We spent an outstanding morning at the butterfly and botanical gardens of the Charco Verde Nature Reserve, again the only people in the place. Taking full advantage of having our car, we headed back to the hostel for the baby’s lunch nap to avoid the scorching 35 degree burning sunshine We returned to walk around the lagoon at 3pm and find a spot down the beach of lake Nicaragua. We had the place for ourselves and honestly from every direction there was no sign of civilisation at all. It felt like one of the most remote and undisturbed places in the world. We could generally pretend we were the only people on earth it was so quiet, not a single boat, building or person anywhere (except for our squealing kids!). Our noise didn’t seem to bother the wildlife however as we saw cranes and storks, cormorants, vultures and loads of funky bugs. The highlight was a howler monkey which popped down from the trees – we heard it coming from what felt like miles off and actively seemed to come towards us and climb down to check us out - stunning stuff and one of the top memories of the trip!!


Day 7: Travel to San Juan del Sur (Day 42 Overall)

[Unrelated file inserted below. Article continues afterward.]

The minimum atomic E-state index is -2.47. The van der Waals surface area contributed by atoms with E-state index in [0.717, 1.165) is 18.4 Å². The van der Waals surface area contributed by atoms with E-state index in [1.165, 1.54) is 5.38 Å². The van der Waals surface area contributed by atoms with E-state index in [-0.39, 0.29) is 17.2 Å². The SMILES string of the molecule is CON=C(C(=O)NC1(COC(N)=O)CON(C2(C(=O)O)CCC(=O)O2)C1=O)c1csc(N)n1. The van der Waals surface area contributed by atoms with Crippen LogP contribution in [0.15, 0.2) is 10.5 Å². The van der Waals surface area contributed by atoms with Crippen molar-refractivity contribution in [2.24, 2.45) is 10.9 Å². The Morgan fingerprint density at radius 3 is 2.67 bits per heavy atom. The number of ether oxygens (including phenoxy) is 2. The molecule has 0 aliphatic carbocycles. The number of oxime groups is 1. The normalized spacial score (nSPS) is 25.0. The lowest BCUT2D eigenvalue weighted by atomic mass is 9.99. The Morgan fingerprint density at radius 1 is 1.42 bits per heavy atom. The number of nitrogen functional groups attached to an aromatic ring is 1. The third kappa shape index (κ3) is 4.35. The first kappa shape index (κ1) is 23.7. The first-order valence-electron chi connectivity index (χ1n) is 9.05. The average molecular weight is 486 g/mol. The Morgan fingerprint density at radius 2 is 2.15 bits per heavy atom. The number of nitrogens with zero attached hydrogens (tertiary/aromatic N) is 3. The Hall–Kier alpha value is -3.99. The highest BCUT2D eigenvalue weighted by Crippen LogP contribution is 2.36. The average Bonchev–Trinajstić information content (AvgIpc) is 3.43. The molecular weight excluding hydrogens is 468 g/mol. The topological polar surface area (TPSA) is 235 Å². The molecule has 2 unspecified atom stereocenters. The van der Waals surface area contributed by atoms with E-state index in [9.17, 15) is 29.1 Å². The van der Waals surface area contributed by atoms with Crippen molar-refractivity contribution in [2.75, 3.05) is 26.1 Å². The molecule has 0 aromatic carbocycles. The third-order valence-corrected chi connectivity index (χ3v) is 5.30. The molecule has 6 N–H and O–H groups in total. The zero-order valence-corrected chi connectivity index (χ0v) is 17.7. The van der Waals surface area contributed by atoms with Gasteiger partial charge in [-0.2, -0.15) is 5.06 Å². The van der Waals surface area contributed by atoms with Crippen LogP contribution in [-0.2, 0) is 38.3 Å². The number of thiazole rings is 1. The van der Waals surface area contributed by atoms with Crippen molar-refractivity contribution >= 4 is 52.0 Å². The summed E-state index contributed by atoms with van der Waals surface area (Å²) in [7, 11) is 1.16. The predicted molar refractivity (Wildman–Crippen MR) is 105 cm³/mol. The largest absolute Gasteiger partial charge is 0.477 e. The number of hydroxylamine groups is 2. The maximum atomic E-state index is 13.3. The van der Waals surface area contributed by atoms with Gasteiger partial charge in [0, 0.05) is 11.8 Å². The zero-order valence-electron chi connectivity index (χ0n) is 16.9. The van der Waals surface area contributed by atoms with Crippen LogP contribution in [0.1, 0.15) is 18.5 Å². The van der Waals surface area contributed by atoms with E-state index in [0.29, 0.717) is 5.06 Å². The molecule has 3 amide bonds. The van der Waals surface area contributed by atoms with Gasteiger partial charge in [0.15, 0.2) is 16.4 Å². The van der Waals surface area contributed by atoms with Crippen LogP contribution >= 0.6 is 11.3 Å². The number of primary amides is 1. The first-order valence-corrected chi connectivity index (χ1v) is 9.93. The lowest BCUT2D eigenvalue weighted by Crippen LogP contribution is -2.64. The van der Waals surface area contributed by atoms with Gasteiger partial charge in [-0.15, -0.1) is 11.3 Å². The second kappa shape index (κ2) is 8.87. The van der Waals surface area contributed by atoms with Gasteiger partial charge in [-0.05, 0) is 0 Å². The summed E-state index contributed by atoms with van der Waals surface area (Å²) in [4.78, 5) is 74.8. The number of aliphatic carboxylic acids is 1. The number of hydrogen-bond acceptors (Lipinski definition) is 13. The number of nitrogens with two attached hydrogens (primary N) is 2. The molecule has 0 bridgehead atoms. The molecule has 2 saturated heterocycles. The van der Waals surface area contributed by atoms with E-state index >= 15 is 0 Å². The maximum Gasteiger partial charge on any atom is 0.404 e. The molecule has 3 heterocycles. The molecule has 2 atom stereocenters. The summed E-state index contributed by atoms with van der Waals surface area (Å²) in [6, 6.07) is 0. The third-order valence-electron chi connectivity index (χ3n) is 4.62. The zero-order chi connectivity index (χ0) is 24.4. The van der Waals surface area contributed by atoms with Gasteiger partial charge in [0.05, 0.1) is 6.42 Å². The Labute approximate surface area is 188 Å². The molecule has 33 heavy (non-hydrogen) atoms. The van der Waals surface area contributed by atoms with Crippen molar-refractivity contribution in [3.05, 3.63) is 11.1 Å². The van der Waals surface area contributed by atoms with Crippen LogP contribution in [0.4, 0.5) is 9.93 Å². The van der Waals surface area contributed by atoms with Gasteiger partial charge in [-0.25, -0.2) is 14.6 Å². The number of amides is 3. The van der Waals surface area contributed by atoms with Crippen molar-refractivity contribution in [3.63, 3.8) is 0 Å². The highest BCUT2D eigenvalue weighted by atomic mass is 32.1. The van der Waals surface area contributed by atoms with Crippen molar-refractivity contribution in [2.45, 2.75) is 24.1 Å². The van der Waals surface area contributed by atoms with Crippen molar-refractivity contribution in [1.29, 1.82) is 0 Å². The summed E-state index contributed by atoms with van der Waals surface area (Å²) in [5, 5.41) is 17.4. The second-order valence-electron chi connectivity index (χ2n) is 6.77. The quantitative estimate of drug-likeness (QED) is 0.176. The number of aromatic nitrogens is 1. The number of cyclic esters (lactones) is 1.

Today we said goodbye to the gorgeous, laid back Ometepe island (and Andrew’s swimming shorts!) and headed south west to the surf capital of San Juan del Sur. The coast is lined with wind turbines; it always bothers me when anyone tells me they blight the landscape. No, coal fired power stations and smokey chimneys blight the landscape, turbines are a beautiful sign of progress! They genuinely make me happy to see, especially in developing nations where environmental damage is often rife at the cost of progress.


We stopped in the town for lunch and replacement shorts from one of the many surf shops. We arrived with total shock-surprise for the kids by staying at our first nice resort-type hotel (only our third actual hotel of the trip but certainly the first decent one ). They were over the moon!